Networking opportunities can be found in many different focus areas, concentrated on industry, region, and even race/national origin, gender, and age. Each of these focused networking events brings together similar types of individuals. This can be a good thing or a bad thing, depending on what you want to take away from the experience. I have had my fair share of networking experiences, mostly with negative results.

During my first networking event, I was a newly separated veteran, still trying to find my own way in the wide world. I remember going from group to group furtively attempting to break into the myriad circles of conversation that seem to have sprung fully formed straight from the hotel conference room’s dingy carpet. For someone who was already feeling like I was on the outside looking in, these attempts were not only daunting to attempt, but damaging to the self-esteem. I quickly became a wallflower and drank my open-bar generic beer at a little table in the corner before making my quiet getaway.

My second networking event was not much better. I had learned from the first that I needed to use some skills to break into those circles and assert myself just for the opportunity to get a word in. I practiced my elevator speech; that 30-second synopses designed to explain who you are and what you can provide to anyone, anywhere. I put on my big boy suit and a red silk tie. I broke my way into every conversation and took every card handed to me. I went back to my hotel room with more than 50 cards, each representing an elevator speech followed by an important conversation. Once I got back home from the event and forgot 90% of the faces behind those cards, I resolved for the future to make contextual notes on each card as soon as I received it.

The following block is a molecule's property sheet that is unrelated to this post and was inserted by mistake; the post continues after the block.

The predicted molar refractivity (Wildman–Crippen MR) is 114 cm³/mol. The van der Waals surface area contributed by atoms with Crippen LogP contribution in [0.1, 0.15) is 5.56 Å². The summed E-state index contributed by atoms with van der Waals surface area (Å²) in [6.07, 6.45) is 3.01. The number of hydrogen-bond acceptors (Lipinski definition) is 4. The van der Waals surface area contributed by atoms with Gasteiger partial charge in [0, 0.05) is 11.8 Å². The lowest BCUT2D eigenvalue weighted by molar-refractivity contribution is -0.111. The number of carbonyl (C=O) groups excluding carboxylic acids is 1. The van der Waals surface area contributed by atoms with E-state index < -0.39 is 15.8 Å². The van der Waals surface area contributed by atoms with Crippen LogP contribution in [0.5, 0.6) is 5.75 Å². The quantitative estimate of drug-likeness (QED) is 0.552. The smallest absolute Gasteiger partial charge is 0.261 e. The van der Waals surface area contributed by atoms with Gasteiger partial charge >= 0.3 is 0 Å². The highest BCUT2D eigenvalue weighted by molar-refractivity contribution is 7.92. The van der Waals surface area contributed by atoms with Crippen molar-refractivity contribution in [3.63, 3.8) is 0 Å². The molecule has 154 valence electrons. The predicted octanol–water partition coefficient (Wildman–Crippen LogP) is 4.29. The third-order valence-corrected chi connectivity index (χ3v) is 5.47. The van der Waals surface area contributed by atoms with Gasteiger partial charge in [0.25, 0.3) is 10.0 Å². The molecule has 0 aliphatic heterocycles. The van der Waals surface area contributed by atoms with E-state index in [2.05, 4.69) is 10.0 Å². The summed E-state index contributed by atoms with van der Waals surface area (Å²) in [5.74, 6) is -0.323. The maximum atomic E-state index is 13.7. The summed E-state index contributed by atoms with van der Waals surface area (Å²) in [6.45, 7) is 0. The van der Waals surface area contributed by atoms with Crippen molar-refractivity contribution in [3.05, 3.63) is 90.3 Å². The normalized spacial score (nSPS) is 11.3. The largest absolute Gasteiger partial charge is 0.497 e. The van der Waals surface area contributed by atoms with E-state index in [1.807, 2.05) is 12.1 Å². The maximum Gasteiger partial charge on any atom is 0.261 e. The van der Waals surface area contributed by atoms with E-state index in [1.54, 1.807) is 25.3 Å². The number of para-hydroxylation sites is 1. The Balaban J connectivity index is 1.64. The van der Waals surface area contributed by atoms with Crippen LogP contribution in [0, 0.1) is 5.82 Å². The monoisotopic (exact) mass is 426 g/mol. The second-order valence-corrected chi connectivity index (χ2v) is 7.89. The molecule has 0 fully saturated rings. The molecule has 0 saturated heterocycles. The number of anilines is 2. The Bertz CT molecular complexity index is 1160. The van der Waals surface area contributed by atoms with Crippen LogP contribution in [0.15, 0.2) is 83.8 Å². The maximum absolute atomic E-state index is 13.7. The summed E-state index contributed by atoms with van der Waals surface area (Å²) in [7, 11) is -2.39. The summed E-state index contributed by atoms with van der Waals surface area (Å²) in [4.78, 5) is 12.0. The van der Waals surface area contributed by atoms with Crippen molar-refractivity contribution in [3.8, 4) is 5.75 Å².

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Shortly thereafter, at my next event, I implemented my note-taking strategy. Now I was cooking. I would meet people and have some conversation. When I had a moment to myself, I would scratch out highlights of the conversation as well as spitball a couple of things that I could do to help them. When I got back to the hotel room, I systematically wrote emails to everyone I had gotten a card from, making sure to note a particular point of our conversation. If warranted, I would make sure to also mention how I could add value or help them and highlight my skills.

These notes have proved very useful. I was able to connect with some interesting folks and got a few exciting writing and speaking opportunities. I also have quite a few friends now that started off as hastily scrawled notes on the back of a business card.

If nothing else, this practice will help you learn to think about how you can add value to others, which will usually benefit you as well.